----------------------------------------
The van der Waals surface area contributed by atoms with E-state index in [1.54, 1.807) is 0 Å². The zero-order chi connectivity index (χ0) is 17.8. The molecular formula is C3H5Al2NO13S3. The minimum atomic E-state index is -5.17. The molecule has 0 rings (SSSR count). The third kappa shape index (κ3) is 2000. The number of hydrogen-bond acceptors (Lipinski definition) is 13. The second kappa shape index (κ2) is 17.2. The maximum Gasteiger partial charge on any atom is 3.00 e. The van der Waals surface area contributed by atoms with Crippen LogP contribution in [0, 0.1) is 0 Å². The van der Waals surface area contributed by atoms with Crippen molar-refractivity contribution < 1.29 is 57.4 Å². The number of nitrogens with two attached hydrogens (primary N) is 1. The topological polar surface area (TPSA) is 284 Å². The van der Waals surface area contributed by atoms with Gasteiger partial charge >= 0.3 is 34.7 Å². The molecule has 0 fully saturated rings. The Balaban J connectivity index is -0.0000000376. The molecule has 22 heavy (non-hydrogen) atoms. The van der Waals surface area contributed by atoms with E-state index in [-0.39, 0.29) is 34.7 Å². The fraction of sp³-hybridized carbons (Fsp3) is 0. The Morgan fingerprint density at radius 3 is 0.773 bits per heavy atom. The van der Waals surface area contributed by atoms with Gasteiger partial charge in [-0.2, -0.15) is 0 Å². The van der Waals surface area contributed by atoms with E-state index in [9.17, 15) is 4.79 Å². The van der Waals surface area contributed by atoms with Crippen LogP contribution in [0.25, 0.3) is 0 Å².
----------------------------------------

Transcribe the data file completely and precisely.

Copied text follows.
The van der Waals surface area contributed by atoms with E-state index in [1.54, 1.807) is 0 Å². The zero-order chi connectivity index (χ0) is 17.8. The molecular formula is C3H5Al2NO13S3. The minimum atomic E-state index is -5.17. The molecule has 0 rings (SSSR count). The third kappa shape index (κ3) is 2000. The number of hydrogen-bond acceptors (Lipinski definition) is 13. The second kappa shape index (κ2) is 17.2. The maximum Gasteiger partial charge on any atom is 3.00 e. The van der Waals surface area contributed by atoms with Crippen LogP contribution in [0, 0.1) is 0 Å². The van der Waals surface area contributed by atoms with Crippen molar-refractivity contribution < 1.29 is 57.4 Å². The number of nitrogens with two attached hydrogens (primary N) is 1. The topological polar surface area (TPSA) is 284 Å². The van der Waals surface area contributed by atoms with Gasteiger partial charge >= 0.3 is 34.7 Å². The molecule has 0 fully saturated rings. The Balaban J connectivity index is -0.0000000376. The molecule has 22 heavy (non-hydrogen) atoms. The van der Waals surface area contributed by atoms with E-state index in [-0.39, 0.29) is 34.7 Å². The fraction of sp³-hybridized carbons (Fsp3) is 0. The Morgan fingerprint density at radius 3 is 0.773 bits per heavy atom. The van der Waals surface area contributed by atoms with Gasteiger partial charge in [-0.2, -0.15) is 0 Å². The van der Waals surface area contributed by atoms with E-state index in [9.17, 15) is 4.79 Å². The van der Waals surface area contributed by atoms with Crippen LogP contribution in [0.25, 0.3) is 0 Å².